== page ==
It’s the season of fitness-related new year’s resolutions, but let’s face it, it’s also sniffle-central! This week Vancouver is dipping below -10 C (!!) and I’ve had several people in the office ask me if it’s OK to exercise while they’re feeling sick.
There’s a pretty common rule of thumb out there, which says that it’s ok to exercise if your illness is above the neck. Stuffy nose, sore throat, etc., are ok, but if it’s below the neck (cough, joint pains, tummy troubles) then you should probably hold off. There actually is some evidence for the so-called “neck check”, although it’s not very high quality and somewhat dated. I tend to be a little more lenient when it comes to coughing- sometimes I find being out in fresh air can really loosen it up.
I think that a really practical approach for adult athletes is to listen to their bodies and try a much lower intensity activity than planned- for example if you would normally go for a 30 minute run in the morning but you wake up feeling sick, it would be reasonable to give it a try at a run-walk for 10-15 mins and then re-evaluate (you can always keep going based on how you’re feeling).
I usually also tell patients that in my opinion, a fever is a pretty firm indicator that it’s not a good day to work out. When you have a fever your basal metabolism increases, probably because of the energy required to mount the inflammatory response (and fight the infection!). People also tend to feel less hungry and thirsty when they are febrile, so there is a significantly higher risk of dehydration.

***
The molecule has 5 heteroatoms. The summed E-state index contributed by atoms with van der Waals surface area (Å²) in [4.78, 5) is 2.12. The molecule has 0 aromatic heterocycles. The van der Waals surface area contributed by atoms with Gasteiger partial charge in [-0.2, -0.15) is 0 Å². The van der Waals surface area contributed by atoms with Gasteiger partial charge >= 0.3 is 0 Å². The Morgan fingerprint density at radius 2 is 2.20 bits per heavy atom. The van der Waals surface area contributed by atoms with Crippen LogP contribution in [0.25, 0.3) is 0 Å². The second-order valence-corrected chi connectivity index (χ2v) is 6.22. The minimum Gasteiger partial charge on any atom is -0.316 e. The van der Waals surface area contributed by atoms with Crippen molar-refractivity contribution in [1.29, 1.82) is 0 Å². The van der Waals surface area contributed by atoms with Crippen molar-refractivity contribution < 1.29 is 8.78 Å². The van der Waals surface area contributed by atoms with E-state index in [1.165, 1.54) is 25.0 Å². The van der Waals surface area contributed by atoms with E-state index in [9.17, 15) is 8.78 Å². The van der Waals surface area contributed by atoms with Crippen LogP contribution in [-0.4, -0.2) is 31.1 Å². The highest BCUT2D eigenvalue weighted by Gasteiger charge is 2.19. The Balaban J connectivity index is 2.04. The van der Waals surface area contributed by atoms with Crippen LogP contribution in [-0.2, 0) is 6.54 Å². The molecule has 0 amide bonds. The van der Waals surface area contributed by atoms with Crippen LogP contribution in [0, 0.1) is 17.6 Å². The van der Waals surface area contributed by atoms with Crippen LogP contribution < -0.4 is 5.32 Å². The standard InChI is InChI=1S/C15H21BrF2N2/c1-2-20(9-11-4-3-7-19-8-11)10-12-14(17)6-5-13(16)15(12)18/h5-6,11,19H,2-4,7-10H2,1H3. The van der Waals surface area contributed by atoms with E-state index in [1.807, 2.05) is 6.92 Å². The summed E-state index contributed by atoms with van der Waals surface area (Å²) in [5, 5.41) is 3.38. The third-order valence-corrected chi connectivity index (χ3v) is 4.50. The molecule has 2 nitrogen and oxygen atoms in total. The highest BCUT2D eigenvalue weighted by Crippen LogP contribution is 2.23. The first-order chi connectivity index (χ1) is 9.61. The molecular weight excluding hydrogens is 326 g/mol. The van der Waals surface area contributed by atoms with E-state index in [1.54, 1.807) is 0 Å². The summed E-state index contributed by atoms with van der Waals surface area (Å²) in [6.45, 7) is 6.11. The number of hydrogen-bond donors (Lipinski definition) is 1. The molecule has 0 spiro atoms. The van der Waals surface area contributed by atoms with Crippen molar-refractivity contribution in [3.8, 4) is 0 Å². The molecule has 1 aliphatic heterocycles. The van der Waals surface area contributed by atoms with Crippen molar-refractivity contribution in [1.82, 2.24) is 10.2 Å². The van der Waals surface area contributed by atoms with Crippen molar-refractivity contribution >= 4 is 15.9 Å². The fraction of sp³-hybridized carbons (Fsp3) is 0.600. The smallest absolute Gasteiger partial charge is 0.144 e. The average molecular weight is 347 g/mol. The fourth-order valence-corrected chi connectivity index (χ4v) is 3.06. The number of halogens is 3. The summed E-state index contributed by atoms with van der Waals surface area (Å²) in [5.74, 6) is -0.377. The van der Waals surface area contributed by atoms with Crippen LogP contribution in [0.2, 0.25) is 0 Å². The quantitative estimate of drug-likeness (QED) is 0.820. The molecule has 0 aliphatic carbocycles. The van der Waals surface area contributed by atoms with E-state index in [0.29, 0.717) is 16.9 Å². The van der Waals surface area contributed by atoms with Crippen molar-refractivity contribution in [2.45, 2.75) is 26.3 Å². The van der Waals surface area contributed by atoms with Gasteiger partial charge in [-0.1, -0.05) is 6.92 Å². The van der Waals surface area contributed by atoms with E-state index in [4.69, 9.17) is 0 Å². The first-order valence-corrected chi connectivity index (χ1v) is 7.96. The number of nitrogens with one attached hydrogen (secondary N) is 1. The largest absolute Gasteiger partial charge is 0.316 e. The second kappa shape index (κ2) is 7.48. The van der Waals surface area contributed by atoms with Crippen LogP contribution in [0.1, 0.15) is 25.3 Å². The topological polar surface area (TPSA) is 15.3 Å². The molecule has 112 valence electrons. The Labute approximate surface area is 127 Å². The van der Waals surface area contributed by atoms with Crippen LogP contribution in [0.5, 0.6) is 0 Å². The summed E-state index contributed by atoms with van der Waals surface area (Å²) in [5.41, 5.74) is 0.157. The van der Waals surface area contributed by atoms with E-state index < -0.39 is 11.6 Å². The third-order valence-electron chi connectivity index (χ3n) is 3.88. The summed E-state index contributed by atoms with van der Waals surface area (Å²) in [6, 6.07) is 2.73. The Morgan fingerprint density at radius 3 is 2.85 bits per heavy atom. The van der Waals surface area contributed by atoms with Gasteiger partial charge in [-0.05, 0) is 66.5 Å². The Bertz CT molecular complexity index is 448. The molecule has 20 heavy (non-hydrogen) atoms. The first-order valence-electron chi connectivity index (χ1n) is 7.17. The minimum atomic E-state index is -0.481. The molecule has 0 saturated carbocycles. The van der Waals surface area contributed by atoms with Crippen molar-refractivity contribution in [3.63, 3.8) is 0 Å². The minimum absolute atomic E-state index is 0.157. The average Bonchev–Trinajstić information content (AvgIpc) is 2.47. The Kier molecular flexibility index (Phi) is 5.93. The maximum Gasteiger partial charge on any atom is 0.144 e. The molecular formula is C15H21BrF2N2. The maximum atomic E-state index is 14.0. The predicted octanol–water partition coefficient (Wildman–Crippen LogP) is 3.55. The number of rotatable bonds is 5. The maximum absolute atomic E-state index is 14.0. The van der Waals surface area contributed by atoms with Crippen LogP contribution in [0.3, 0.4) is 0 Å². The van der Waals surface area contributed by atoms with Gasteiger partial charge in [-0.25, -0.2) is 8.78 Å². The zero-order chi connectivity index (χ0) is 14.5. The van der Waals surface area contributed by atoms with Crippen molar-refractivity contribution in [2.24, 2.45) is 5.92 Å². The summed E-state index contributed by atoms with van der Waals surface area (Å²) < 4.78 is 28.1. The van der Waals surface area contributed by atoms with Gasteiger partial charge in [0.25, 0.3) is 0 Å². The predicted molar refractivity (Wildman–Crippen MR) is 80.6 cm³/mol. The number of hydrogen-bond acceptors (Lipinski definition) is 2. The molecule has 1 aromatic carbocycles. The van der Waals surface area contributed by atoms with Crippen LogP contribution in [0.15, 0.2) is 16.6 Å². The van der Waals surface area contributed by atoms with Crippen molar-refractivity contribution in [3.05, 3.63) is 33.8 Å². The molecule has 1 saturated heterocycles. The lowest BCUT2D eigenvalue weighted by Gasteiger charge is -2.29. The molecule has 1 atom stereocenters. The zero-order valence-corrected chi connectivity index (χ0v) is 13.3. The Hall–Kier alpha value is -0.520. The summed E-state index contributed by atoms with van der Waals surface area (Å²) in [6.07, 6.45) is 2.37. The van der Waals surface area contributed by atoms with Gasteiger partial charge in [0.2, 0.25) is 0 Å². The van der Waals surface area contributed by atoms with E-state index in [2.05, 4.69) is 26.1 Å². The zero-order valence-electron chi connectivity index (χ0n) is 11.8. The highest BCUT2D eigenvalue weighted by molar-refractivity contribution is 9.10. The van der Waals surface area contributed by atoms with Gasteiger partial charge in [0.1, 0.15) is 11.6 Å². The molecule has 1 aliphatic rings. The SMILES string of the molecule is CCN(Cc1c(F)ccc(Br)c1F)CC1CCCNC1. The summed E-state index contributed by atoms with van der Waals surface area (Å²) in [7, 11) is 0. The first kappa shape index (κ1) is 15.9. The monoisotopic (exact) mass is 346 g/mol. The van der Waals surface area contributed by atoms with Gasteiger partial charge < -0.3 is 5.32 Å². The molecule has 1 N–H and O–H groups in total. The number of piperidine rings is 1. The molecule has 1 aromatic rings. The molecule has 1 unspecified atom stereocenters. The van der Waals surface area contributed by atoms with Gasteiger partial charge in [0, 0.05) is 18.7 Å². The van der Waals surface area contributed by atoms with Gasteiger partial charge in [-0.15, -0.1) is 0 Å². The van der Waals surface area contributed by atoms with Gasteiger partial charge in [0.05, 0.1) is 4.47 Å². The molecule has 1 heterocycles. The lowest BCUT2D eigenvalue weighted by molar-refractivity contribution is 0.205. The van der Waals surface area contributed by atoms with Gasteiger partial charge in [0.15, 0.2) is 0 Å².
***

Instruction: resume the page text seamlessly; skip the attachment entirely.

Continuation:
Overall, then, I usually tell people that they can try low-intensity exercise if they’re feeling sick, mostly above the neck, and not if they have a fever. Of course, if you’re not sure it’s totally fine to hold off (and you should take this as general information, not individualized medical advice!).
Personally I like to go for a short run/walk if I have a cold- especially a stuffy nose! It usually makes me feel more human. What about you?